The Yarmouth program is nothing if not proud and sure enough, the Clippers had enough time to rally and make things very interesting.
After Clemmer forced Hare to make a blocker save, Hall (from Lainey) tickled the twine with 6:15 left and Yarmouth had life.
It took only 43 seconds for the visitors to strike again, as Murray finished unassisted and just like that, a safe lead was down to 5-4.
"We have a really good (locker) room," said St. Pierre. "There's a lot of character. We have three seniors who great a job leading. There's no quit. That will serve us well."
Buotte called timeout to settle his charges, but out of the break, Dearden got free behind the defense and as the crowd rose as one, expecting to see the tying tally, instead they witnessed a goalie at the peak of his powers make another big-time stop, preserving the one-goal lead.
"Goalies have to have a 10-second rule," said Hare. "You have to put (a goal) out of your head after 10 seconds. I had to make sure I wasn't too far out. I kept my angles square and tracked the puck as it came in. I was able to get my glove there quickly."
Yarmouth only had two more good looks, but a shot from sophomore Noah Grondin was saved and in the waning seconds, after Wakelin was pulled, a back-handed bid in traffic from Grant was turned aside by Hare and Guimond cleared the puck all the way down the ice.
A second was put back on the clock, ostensibly enough time for the Clippers to score off a faceoff in the Capers' zone, but they couldn't manage to get the puck on net and Cape Elizabeth had survived in an entertaining affair, 5-4.
"It's always tough when you get a lead," Hare said. "You can take your foot off the gas. We did a good job battling back after (they made it 5-4). Coach called timeout and we talked about winning battles and getting (the puck) out of the zone."
"We knew we had to step it up in the third period," Drinan said. "Yarmouth's a great team. They showed that at the end of the game. This was a real gut-check win for our team. At the beginning of the year, we had multiple one-goal losses. This game was different. We held strong. It showed we can win almost any game we want."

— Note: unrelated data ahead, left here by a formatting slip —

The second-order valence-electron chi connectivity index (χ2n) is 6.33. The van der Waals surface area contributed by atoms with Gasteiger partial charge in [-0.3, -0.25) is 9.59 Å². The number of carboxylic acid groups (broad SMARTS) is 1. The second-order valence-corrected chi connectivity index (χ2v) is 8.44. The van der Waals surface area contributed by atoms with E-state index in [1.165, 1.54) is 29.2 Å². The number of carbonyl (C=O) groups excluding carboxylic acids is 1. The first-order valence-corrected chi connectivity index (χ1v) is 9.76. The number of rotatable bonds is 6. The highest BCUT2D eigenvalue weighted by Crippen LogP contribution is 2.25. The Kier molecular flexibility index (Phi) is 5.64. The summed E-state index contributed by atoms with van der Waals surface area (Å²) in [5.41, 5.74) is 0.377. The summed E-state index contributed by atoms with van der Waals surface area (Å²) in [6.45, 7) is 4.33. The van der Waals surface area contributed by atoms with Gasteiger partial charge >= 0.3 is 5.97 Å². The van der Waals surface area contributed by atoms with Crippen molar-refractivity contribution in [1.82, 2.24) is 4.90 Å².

"We knew Yarmouth would be ready to go," Buotte added. "Hockey players have long memories. We knew they didn't forget about last year. They're a great team. Maybe we'll see them again in the playoffs. That would be a lot of fun. This means a lot to us. We needed this game."
The Capers were outshot, 44-20, but managed to prevail thanks to killing all four of Yarmouth's power plays and even more due to Hare's 40 saves.
Cape Elizabeth went 2-for-3 on the power play.
Wakelin made 15 saves for the Clippers, who just couldn't find a way to pull it out.
"I thought we played well most of the game," St. Pierre said. "You have to give Cape credit. They went hard at us and made the most of the opportunities they had. That's a better team than most people give them credit for. They've been in a lot of tight games this year. We have to tighten up in our zone. That's our biggest liability right now. We had some lapses and Cape made the most of them and the next thing you know it, the puck was in the back of the net."
Yarmouth (now fourth in the Western Class B Heal Points standings) has a huge showdown at Greely Thursday, goes to Camden Hills Saturday of next week, then closes at home versus York Feb. 19. The Clippers also need to make up the Gorham postponement at some point.
"We're focused on what we need to do," said St. Pierre. "We have to pull things together before we make our run and if we don't, we'll struggle. There are still a lot of Heal Points out there. We'll play the three teams ahead of us. That's an opportunity."
Cape Elizabeth (sixth in Western B at press time) hosts Gorham next Saturday in another pivotal contest, then closes the regular season Feb. 19 at Maranacook/Winthrop. The Capers are hoping to move up to fourth, which would allow them to host a quarterfinal round playoff game.
"We want to finish as high as we can," said Buotte. "We're still chasing a top spot. This will help. We want to keep getting better every day. It's a work in progress, but we're making huge strides. If we play our game the way we want to, you never know. It's very wide open. Anybody can beat anybody. It's going to be a great postseason if you're a hockey fan."
If the playoffs are anything like Saturday night, he's right.